Supravalvar aortic stenosis
Aortic stenosis can be at the valvar, supravalvar or subvalvar levels. Supravalvar aortic stenosis (AS) is often part of the William’s syndrome with hypercalcemia, elfin facies and learning disability associated. The ejection systolic murmur of supravalvar AS is better heard to the right of the sternum in the aortic area and higher up. Due to the Coanda effect, the right radial and brachial pulses usually have a higher volume than the left, in supravalvar AS.
Echocardiography is useful in imaging the stenosis as well as documenting the pressure gradient, though it may at times overestimate the gradient. Sometimes exercise testing is used in asymptomatic individuals to assess the effort tolerance and blood pressure response. Effort related arrhythmias may also be brought out. Exercise testing may also be useful in timing of surgery. Cardiac magnetic resonance imaging (CMR) or computed tomography (CT) scanning is useful in the precise anatomical definition of the supravalvar stenosis as well as to identify any associated anomalies of pulmonary arteries or branches of aorta. Coronaries can be imaged well by computed tomography. Rare cases may need cardiac catheterisation and angiography.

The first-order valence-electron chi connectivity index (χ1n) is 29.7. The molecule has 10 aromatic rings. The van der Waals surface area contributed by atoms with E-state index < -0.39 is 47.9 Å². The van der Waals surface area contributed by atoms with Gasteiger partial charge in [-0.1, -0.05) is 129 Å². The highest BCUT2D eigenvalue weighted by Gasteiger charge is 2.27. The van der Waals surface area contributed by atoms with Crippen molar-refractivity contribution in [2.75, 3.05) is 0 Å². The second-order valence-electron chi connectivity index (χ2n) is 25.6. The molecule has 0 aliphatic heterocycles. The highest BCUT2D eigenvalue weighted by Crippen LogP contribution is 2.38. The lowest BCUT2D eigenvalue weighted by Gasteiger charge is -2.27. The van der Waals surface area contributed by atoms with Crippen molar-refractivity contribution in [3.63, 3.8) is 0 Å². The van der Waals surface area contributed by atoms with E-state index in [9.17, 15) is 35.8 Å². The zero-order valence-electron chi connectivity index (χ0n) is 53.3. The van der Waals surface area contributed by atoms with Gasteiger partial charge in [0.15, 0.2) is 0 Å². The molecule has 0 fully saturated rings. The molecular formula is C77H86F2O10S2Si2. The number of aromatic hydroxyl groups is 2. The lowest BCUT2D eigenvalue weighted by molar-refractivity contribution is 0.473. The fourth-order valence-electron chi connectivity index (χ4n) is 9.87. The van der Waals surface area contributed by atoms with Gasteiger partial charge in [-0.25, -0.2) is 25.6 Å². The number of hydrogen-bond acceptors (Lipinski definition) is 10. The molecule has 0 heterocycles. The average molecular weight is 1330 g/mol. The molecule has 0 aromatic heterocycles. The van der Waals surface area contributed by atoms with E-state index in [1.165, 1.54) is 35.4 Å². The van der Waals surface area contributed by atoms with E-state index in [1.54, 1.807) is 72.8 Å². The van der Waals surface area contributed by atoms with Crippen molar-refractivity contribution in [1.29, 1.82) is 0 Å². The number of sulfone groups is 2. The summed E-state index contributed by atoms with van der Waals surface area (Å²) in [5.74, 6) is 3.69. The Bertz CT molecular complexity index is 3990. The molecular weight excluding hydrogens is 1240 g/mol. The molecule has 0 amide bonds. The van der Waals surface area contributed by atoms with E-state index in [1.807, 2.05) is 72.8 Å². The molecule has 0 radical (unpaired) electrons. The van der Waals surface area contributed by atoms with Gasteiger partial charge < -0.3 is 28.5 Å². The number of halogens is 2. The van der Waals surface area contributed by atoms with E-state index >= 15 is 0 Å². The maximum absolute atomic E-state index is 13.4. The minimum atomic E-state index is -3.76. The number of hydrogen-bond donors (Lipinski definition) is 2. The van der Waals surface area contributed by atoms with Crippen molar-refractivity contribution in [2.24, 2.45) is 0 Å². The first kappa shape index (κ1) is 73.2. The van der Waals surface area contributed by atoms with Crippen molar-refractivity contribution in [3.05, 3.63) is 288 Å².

Surgery is generally considered in supravalvar aortic stenosis if the mean Doppler gradient is 50 mm Hg or more and if they are symptomatic. Those with lower gradients may also be considered for surgery if there are obstructive symptoms like exertional dyspnea, angina or syncope. Left ventricular systolic dysfunction without other attributable causes, severe left ventricular hypertrophy and the need for concomitant surgery for coronary artery disease may also be reasons for operating on supravalvar aortic stenosis with mean gradients less than 50 mm Hg. Post operatively they need lifelong follow up including echocardiographic evaluation (+/- CMR/CT) to look for any late restenosis and for the development of aneurysms or progression of CAD.